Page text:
In a somewhat unexpected judgment1 that widens the scope of the duty of care banks owe to their customers, the English Court of Appeal has held that the duty of care established
In January 2021, the English High Court in Philipp v Barclays Bank UK PLC  EWHC 10 (Comm) (Philipp) gave summary judgment in favour of Barclays Bank (the Bank), finding in the Bank's favour that the Quincecare Duty does not apply when a customer themselves gives instructions for an "authorised push payment" (APP), rather than via a third party.
Mrs Philipp (the Applicant) appealed the decision of the High Court and, in March 2022, the Court of Appeal overturned the summary judgment and re-instated the case, commenting that the matter needed to be assessed at trial and not at a more limited summary judgment hearing.
In 2018, the Applicant and her husband were informed by fraudsters posing as representatives of the Financial Conduct Authority (FCA) and the National Crime Agency (NCA) that if they moved money into certain accounts, their money would be protected from fraud. On this basis the Applicant moved GBP 700,000 from the savings account she had with her husband into an account with the Bank.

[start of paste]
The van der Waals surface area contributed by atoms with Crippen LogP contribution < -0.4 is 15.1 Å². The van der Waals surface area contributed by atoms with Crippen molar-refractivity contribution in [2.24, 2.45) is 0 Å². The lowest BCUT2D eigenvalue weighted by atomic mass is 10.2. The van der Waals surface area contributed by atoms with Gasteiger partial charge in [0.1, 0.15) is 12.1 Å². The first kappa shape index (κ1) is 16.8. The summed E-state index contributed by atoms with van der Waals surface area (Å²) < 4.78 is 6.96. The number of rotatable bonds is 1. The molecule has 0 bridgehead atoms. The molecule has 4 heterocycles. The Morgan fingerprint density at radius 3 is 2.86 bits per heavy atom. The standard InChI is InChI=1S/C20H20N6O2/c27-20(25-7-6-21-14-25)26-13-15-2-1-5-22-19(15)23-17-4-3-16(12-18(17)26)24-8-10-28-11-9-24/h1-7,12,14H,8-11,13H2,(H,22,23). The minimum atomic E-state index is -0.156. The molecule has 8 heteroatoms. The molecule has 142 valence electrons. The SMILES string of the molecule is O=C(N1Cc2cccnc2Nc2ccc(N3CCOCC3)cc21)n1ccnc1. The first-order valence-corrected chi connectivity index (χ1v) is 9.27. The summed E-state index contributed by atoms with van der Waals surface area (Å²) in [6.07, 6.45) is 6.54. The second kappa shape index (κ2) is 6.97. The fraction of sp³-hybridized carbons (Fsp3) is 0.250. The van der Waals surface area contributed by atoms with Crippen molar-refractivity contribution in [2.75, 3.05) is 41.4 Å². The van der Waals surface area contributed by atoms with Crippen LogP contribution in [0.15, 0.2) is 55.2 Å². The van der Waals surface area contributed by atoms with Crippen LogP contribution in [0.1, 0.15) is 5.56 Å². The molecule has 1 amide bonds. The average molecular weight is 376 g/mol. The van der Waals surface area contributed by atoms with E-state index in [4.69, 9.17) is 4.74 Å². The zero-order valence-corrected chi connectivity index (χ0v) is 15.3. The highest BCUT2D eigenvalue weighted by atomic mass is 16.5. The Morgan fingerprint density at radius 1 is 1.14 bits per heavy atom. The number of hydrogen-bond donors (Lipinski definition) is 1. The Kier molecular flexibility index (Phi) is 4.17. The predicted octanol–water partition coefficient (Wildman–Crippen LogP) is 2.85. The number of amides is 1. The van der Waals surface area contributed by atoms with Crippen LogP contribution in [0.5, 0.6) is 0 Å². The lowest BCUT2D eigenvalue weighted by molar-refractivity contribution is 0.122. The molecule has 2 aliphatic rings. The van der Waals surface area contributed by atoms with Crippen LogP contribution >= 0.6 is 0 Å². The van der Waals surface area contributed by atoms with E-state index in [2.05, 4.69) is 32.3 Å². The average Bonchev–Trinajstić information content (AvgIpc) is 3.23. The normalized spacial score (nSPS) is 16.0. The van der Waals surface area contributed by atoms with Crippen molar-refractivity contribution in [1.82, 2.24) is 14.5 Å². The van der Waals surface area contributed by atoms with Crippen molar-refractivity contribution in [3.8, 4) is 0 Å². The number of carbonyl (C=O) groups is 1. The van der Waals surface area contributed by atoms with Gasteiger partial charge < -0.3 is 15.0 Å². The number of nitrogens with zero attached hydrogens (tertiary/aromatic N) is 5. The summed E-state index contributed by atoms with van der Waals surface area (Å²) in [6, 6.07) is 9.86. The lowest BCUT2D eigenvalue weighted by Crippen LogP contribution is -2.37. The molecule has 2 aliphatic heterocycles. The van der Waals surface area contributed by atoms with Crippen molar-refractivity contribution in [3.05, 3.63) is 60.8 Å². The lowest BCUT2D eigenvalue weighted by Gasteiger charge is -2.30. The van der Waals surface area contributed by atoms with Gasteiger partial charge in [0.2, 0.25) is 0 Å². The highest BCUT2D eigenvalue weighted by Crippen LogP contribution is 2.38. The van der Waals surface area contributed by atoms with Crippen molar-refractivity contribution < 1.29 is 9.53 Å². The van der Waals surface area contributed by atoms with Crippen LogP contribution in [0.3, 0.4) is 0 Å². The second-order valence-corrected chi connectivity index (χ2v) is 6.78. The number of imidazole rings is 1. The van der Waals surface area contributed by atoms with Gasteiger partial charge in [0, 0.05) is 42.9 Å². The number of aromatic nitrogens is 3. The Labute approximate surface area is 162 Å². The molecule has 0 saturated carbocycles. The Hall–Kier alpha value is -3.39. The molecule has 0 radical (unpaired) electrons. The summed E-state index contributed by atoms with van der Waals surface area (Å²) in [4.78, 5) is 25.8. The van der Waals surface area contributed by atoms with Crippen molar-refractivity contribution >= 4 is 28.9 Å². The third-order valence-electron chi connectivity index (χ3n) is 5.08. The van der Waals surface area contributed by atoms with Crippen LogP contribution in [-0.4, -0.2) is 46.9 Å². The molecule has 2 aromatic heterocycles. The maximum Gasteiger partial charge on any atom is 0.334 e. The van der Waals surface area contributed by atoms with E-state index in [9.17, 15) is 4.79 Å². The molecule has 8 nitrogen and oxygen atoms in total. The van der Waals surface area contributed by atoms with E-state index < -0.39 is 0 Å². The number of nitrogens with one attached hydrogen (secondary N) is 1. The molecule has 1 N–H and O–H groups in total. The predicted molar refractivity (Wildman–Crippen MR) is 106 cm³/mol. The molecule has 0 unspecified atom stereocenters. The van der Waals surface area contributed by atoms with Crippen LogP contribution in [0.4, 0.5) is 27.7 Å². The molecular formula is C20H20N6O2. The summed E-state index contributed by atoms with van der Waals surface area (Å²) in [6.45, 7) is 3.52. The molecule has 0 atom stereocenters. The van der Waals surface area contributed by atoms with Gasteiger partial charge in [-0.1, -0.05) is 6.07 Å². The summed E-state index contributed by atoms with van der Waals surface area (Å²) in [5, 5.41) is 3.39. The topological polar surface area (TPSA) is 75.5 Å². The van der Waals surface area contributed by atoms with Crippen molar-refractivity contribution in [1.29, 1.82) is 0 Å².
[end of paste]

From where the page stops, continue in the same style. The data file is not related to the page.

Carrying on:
The Applicant, acting on the advice of who she thought were the FCA and NCA, then instructed the Bank, to transfer GBP 700,000 from her bank account by way of two transfers of GBP 400,000 (the First Transfer) and GBP 300,000 (the Second Transfer, collectively the Transfers) to bank accounts held in the United Arab Emirates. The Transfers were ordered separately, a few days apart from each other.
The Applicant alleged that no safeguarding questions, nor scam warnings, were asked at the time of the Transfers, which the Bank contested. The Applicant asserted that the Bank owed her a duty of care:
- in common law in tort;
- as implied into the contract between her and the bank; or
- by statute under s13 of the Supply of Goods and Services Act 1982.
The High Court summarily dismissed the Applicant's claim on the basis that:
- the Bank did not owe a Quincecare Duty to the Applicant, which only applied where instructions were given by an agent or third party; but